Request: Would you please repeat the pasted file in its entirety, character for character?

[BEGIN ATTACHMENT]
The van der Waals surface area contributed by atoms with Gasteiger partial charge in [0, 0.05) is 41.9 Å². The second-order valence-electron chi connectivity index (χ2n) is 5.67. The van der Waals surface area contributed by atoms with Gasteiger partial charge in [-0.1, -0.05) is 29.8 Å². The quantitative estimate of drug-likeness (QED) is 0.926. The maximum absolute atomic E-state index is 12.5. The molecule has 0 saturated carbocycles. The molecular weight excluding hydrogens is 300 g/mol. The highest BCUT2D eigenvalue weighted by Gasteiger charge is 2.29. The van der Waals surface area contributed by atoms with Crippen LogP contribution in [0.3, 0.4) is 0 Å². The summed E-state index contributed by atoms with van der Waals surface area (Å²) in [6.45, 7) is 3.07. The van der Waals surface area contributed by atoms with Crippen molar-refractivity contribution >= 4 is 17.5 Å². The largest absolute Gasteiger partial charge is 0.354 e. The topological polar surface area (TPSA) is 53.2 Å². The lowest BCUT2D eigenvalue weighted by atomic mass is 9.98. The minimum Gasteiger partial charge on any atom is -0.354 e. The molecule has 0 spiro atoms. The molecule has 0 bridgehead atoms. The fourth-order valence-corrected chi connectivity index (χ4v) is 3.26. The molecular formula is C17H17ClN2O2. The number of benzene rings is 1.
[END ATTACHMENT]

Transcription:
The van der Waals surface area contributed by atoms with Gasteiger partial charge in [0, 0.05) is 41.9 Å². The second-order valence-electron chi connectivity index (χ2n) is 5.67. The van der Waals surface area contributed by atoms with Gasteiger partial charge in [-0.1, -0.05) is 29.8 Å². The quantitative estimate of drug-likeness (QED) is 0.926. The maximum absolute atomic E-state index is 12.5. The molecule has 0 saturated carbocycles. The molecular weight excluding hydrogens is 300 g/mol. The highest BCUT2D eigenvalue weighted by Gasteiger charge is 2.29. The van der Waals surface area contributed by atoms with Crippen LogP contribution in [0.3, 0.4) is 0 Å². The summed E-state index contributed by atoms with van der Waals surface area (Å²) in [6.45, 7) is 3.07. The van der Waals surface area contributed by atoms with Crippen molar-refractivity contribution >= 4 is 17.5 Å². The largest absolute Gasteiger partial charge is 0.354 e. The topological polar surface area (TPSA) is 53.2 Å². The lowest BCUT2D eigenvalue weighted by atomic mass is 9.98. The minimum Gasteiger partial charge on any atom is -0.354 e. The molecule has 0 spiro atoms. The molecule has 0 bridgehead atoms. The fourth-order valence-corrected chi connectivity index (χ4v) is 3.26. The molecular formula is C17H17ClN2O2. The number of benzene rings is 1.